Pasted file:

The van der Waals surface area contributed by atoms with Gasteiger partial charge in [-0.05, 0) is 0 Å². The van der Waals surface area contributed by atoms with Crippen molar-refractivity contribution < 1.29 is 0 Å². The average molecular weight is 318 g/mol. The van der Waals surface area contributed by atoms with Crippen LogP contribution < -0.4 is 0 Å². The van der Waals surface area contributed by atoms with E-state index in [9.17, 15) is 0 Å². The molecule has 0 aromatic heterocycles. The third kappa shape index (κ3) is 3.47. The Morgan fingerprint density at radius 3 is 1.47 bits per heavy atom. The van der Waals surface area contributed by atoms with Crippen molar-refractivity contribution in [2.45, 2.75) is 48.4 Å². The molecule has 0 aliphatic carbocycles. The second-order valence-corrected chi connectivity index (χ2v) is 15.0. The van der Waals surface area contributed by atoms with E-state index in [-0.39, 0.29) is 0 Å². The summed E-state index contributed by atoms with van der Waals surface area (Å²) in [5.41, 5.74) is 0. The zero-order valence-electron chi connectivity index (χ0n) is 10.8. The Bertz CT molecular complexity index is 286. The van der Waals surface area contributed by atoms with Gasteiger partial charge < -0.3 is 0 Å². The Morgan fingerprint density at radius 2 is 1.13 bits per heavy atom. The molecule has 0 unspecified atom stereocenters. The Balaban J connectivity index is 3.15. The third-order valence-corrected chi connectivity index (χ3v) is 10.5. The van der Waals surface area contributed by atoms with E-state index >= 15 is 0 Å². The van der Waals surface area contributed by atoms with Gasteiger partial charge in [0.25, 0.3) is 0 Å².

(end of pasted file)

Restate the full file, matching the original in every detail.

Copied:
The van der Waals surface area contributed by atoms with Gasteiger partial charge in [-0.05, 0) is 0 Å². The van der Waals surface area contributed by atoms with Crippen molar-refractivity contribution < 1.29 is 0 Å². The average molecular weight is 318 g/mol. The van der Waals surface area contributed by atoms with Crippen LogP contribution < -0.4 is 0 Å². The van der Waals surface area contributed by atoms with E-state index in [9.17, 15) is 0 Å². The molecule has 0 aromatic heterocycles. The third kappa shape index (κ3) is 3.47. The Morgan fingerprint density at radius 3 is 1.47 bits per heavy atom. The van der Waals surface area contributed by atoms with Crippen molar-refractivity contribution in [2.45, 2.75) is 48.4 Å². The molecule has 0 aliphatic carbocycles. The second-order valence-corrected chi connectivity index (χ2v) is 15.0. The van der Waals surface area contributed by atoms with E-state index in [-0.39, 0.29) is 0 Å². The summed E-state index contributed by atoms with van der Waals surface area (Å²) in [5.41, 5.74) is 0. The zero-order valence-electron chi connectivity index (χ0n) is 10.8. The Bertz CT molecular complexity index is 286. The van der Waals surface area contributed by atoms with Gasteiger partial charge < -0.3 is 0 Å². The Morgan fingerprint density at radius 2 is 1.13 bits per heavy atom. The molecule has 0 unspecified atom stereocenters. The Balaban J connectivity index is 3.15. The third-order valence-corrected chi connectivity index (χ3v) is 10.5. The van der Waals surface area contributed by atoms with E-state index >= 15 is 0 Å². The van der Waals surface area contributed by atoms with Gasteiger partial charge in [0.25, 0.3) is 0 Å².